BK: What do you think some of the barriers were preventing them from seeking that care out sooner?
AL: I think a lot of it veterans are hard-headed or stubborn. A lot of it is we don’t wanna ask for help, because we don’t necessarily see that there’s anything wrong with us. We don’t want people to see us as broken or anything like that. And so a lot of that is invisible. Personally, I have TBI from getting blown up when I was in Afghanistan, and I also deal with PTSD, and I have some musculoskeletal issues, too. It’s rough on the body. And so that’s one of the big things is, when you’re young, you feel like you’re invincible, and then you start to get older and you’re like, “Oh, man, I guess I got messed up a lot worse than I thought I did.” And so we see a lot of the older veterans coming in now for the first time. Vietnam, those veterans, they really got the short end of the stick when it came to that kind of stuff. And so we’ve seen a lot of things come out of just those veterans, like diabetes from Agent Orange exposure, which is the herbicide agent that they were using to defoliate the force over in Vietnam. A lot of what we call presumptive things, like the musculoskeletal issues, and some other stuff like respiratory issues out of the Gulf War, first and second Gulf War in Southwest Asia. And there’s a lot of things that go into that that a lot of people don’t really know about. There’s a lot of things that you get to… Old Uncle Sam stays with you once you get out of service. And you don’t really realize it, and some of it takes several years to manifest. And so you don’t really realize how bad it is. And then on top of that, it’s the not wanting to ask for help thing ’cause you’re a soldier, you’re strong. You don’t wanna show weakness. That’s a lot of it, I think, is wanting to avoid that image of weakness, which now, knowing and being older, it’s definitely not weakness if you need help. It’s something you should do, ask for help.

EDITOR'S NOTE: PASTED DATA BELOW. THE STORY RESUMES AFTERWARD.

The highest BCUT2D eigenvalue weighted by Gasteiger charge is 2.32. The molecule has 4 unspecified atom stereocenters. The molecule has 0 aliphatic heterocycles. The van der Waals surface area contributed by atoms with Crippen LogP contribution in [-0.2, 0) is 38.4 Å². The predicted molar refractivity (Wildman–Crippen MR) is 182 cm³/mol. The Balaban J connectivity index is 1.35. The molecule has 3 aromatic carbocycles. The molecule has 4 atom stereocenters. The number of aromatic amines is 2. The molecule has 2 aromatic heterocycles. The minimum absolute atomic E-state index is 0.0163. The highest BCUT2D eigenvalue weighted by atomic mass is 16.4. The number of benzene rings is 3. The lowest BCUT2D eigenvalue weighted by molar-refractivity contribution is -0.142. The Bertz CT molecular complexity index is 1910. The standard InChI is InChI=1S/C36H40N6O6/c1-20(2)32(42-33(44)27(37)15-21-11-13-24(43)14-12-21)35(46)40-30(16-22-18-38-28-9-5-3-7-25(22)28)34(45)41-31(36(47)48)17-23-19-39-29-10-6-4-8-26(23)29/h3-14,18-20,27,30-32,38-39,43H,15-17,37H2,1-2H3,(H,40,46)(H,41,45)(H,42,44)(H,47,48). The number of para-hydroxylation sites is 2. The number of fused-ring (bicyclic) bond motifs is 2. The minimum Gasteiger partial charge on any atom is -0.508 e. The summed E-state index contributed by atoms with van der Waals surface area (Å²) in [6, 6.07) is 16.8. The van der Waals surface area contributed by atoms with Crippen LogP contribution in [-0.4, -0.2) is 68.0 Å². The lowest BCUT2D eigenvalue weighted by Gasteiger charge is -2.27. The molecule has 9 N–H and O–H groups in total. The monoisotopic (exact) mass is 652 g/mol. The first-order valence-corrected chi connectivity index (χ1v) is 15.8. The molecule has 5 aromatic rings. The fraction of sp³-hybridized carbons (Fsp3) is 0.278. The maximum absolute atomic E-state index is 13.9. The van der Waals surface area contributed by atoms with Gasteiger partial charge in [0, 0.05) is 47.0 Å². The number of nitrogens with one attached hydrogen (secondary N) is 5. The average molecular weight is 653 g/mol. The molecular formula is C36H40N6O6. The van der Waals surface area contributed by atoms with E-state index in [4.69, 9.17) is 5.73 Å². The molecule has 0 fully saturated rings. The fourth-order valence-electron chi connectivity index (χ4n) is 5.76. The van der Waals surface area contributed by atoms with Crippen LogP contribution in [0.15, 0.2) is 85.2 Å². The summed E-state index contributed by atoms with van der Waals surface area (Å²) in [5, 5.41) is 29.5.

BK: Yeah, absolutely. What type of resources do you feel like you want your fellow veterans to know about?
AL: The education money that’s there for disabled veterans. We have VR&E, which is Vocational Rehabilitation and Employment, not education, which a lot of people think it is education. But it’s counseling services that you have available to you as a veteran to help you get that vocational training and rehabilitation and employment ideally, ’cause that is something a lot of people don’t understand. Yeah, you can be 100% disabled through the VA, but you can still work. And that’s one of the things that the VA does try to do, is to help veterans find employment. And there’s a lot of employers out there that are willing to hire veterans just because they’re veterans.
AL: I’m a service-connected veteran, too, and I work at the VA and that’s… The biggest joy I get out of it is helping other fellow veterans. I might not ever see them face-to-face, one-on-one, but seeing what they’re going through and some of the issues that they’re dealing with disability-wise, and knowing that I was a part of being able to help them in some way, is a huge benefit for me.
BK: That term you used, “service-connected vet,” what does that mean?
AL: Service-connected entails… There’s a lot of laws and regulations that govern it. And basically what… The layman’s definition would be anything that you have, if you have a disability, like if you hurt yourself in service and now you’re no longer serving, you have service-connected disability. And so that’s basically where the VA finds that you incur this injury or you did something in service to cause this disability, and it’s considered service-connected, so it was caused by service.
BK: How common is that amongst, you feel like, the current generation of active duty?
AL: Pretty common.
BK: Pretty common?
AL: Pretty common. Like I was saying earlier, a lot of people don’t even really realize that it’s considered a disability. I mean, it is, especially the invisible wounds, like the mental health stuff.